IF YOU USE A CELL PHONE WHILE DRIVING IN NORTH CAROLINA
Police will issue warnings to drivers found to violate the new law for the first six months to ease the shock to drivers.
After six months, be ready to see blue lights and empty wallets. A bill has been introduced in the North Carolina General Assembly to make it a crime to use your cell phone while driving.
House Bill 144 would outlaw “distracted driving” and impose penalties that increase with subsequent offenses. Beginning December 1, 2019, the police will have reason to pull over drivers who use their hands to engage in distracted behavior that impairs their operation of a motor vehicle. The definition includes the use of a handheld mobile telephone or handheld electronic device. If you receive one of these tickets, then be prepared to spend a pretty penny because the infraction carries a $100 fine in addition to the court costs, which boosts the total cost of a citation to nearly $300.
If you receive a second offense, then the fine goes up and carries insurance points which will also cost you more money. If you don’t learn from the previous two tickets, you can expect a $200 fine, court costs, and two insurance points for another offense within three years.
The support for this law can likely be found in your drive to work or to the grocery store today. How often have you seen a vehicle swerving in and out of lanes and pass the driver looking down at their phone? For me, I see it daily. As a lawyer, I see the tragic results when a family calls to explain that their loved one was injured by a distracted driver on their cell phone instead of paying attention to the road.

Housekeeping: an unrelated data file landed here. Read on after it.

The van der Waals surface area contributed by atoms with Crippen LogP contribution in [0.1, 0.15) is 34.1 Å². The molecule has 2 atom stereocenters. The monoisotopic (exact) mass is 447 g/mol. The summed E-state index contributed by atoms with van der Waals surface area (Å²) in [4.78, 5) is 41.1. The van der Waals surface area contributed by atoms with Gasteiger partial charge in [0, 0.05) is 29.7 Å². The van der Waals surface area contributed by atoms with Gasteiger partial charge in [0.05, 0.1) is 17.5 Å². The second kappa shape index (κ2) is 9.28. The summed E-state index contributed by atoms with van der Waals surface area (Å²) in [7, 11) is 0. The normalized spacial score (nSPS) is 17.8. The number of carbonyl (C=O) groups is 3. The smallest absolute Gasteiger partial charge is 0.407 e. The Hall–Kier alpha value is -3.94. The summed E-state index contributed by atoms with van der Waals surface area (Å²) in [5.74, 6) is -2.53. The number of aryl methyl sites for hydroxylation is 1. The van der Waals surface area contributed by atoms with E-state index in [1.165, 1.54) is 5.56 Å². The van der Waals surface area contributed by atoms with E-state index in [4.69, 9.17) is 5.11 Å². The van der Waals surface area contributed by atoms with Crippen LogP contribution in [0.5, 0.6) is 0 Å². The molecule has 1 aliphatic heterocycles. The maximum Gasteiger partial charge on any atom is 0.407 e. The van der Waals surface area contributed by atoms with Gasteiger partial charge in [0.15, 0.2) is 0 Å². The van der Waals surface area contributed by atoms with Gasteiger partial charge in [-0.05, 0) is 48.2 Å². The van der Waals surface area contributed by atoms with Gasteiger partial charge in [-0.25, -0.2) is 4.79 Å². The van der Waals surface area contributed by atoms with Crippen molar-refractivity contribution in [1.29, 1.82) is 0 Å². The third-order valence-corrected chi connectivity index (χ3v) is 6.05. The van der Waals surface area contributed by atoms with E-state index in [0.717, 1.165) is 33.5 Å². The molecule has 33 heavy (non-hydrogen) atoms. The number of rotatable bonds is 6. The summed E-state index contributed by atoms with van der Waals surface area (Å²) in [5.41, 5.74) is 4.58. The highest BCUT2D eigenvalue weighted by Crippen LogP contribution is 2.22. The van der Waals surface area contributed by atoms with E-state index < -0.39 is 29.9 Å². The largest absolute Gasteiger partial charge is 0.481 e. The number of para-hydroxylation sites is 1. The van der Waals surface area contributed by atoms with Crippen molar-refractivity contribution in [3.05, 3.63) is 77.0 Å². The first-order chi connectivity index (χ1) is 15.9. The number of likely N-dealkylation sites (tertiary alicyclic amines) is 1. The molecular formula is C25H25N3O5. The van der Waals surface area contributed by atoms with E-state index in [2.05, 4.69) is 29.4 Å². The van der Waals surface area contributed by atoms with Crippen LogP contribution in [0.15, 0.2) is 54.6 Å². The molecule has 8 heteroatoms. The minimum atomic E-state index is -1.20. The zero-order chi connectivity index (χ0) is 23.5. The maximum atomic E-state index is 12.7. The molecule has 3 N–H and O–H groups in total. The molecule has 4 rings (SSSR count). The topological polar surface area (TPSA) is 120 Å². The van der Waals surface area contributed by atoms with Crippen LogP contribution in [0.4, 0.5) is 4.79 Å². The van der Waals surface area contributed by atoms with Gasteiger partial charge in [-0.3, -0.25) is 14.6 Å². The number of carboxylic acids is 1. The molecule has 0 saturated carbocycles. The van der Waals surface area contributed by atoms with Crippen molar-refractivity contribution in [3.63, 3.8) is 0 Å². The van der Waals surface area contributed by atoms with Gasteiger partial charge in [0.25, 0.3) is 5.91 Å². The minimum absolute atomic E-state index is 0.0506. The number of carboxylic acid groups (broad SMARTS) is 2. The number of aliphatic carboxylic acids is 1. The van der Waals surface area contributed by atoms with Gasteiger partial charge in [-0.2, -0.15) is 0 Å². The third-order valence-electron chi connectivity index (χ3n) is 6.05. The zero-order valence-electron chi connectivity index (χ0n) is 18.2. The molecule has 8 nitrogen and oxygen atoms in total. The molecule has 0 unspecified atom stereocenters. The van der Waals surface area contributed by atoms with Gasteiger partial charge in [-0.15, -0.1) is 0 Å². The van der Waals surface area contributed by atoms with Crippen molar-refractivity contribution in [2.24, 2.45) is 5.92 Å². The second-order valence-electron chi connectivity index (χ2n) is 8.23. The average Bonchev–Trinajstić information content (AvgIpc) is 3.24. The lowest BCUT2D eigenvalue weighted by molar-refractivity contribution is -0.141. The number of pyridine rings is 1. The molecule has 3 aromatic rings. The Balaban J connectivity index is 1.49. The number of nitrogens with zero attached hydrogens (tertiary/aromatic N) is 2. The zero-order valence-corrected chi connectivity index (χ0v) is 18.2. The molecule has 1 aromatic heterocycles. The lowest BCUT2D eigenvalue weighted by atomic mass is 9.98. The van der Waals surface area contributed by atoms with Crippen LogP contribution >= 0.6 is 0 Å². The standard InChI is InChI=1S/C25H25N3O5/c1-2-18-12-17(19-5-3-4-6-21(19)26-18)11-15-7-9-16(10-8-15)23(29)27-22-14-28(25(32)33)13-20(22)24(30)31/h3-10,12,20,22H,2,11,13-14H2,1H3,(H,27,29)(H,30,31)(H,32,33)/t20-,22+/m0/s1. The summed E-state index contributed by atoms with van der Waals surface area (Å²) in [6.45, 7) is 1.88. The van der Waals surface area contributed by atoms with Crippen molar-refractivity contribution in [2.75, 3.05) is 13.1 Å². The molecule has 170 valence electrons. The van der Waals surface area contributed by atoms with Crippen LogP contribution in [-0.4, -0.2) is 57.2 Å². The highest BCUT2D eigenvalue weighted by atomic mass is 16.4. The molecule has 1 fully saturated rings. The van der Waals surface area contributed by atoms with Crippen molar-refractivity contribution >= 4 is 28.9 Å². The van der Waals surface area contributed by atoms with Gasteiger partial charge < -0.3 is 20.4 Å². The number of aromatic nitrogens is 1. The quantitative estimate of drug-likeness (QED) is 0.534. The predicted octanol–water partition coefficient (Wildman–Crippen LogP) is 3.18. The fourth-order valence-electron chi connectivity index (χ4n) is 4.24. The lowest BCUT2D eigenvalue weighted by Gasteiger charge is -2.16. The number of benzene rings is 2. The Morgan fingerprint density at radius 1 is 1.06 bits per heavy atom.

The National Highway Traffic Safety Administration (NHTSA) reports that over 3000 people died from distracted driving for the most recent year that data was collected. Age also appears to be a significant factor in the likelihood of being a distracted driver. NHTSA’s National Center for Statistics and Analysis shows that kids between 15 and 19 years old represent about 23% of all distracted drivers. Adults between the ages of 20-29 represent 19% of all distracted drivers. The percentage goes down for each subsequent age group.
The critical information here is that these fatalities are 100% avoidable if people avoid distractions such as handheld cell phones or handheld electronic devices while driving.
If HB 144 is successfully passed by the North Carolina General Assembly, then both visitors and residents of our state should be safer as drivers learn to stay off their phones while driving.
At the Law Offices of Jason E. Taylor, we have offices across North Carolina and South Carolina, and we can attest to the pain families feel when a distracted driver injures someone. It is senseless for someone to lose their life because another person is too self-absorbed to delay responding to a text message for a few minutes. If you or someone you know has been hurt because of a distracted driver on their cell phone, then we have the legal team who will fight for you.
Call the Law Offices of Jason E. Taylor at (800) 351-3008 to share your distracted driver story with us.